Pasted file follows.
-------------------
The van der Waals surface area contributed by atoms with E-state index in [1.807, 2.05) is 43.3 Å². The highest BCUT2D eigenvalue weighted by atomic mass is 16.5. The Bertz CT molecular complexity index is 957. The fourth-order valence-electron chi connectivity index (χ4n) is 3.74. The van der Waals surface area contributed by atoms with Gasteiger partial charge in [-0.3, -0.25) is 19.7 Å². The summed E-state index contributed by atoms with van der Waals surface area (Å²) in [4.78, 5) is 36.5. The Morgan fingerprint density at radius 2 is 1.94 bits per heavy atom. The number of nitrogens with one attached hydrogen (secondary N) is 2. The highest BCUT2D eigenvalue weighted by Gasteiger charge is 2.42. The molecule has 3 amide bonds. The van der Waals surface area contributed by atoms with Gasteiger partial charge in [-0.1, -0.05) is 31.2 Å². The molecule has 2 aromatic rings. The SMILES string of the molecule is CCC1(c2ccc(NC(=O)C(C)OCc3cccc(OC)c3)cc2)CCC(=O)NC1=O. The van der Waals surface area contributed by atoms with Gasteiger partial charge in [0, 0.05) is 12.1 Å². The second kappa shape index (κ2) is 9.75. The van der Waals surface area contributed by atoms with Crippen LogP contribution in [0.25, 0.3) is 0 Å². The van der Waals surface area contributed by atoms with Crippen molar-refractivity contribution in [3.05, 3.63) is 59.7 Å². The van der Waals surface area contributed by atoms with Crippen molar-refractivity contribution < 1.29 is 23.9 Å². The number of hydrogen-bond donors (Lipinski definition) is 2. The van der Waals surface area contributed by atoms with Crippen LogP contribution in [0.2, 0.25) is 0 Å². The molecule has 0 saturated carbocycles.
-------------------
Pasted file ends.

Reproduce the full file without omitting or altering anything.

The van der Waals surface area contributed by atoms with E-state index in [1.807, 2.05) is 43.3 Å². The highest BCUT2D eigenvalue weighted by atomic mass is 16.5. The Bertz CT molecular complexity index is 957. The fourth-order valence-electron chi connectivity index (χ4n) is 3.74. The van der Waals surface area contributed by atoms with Gasteiger partial charge in [-0.3, -0.25) is 19.7 Å². The summed E-state index contributed by atoms with van der Waals surface area (Å²) in [4.78, 5) is 36.5. The Morgan fingerprint density at radius 2 is 1.94 bits per heavy atom. The number of nitrogens with one attached hydrogen (secondary N) is 2. The highest BCUT2D eigenvalue weighted by Gasteiger charge is 2.42. The molecule has 3 amide bonds. The van der Waals surface area contributed by atoms with Gasteiger partial charge in [-0.1, -0.05) is 31.2 Å². The molecule has 2 aromatic rings. The SMILES string of the molecule is CCC1(c2ccc(NC(=O)C(C)OCc3cccc(OC)c3)cc2)CCC(=O)NC1=O. The van der Waals surface area contributed by atoms with Gasteiger partial charge in [0, 0.05) is 12.1 Å². The second kappa shape index (κ2) is 9.75. The van der Waals surface area contributed by atoms with Crippen LogP contribution in [0.25, 0.3) is 0 Å². The van der Waals surface area contributed by atoms with Crippen molar-refractivity contribution in [3.05, 3.63) is 59.7 Å². The van der Waals surface area contributed by atoms with Crippen molar-refractivity contribution < 1.29 is 23.9 Å². The number of hydrogen-bond donors (Lipinski definition) is 2. The van der Waals surface area contributed by atoms with Crippen LogP contribution in [0.2, 0.25) is 0 Å². The molecule has 0 saturated carbocycles.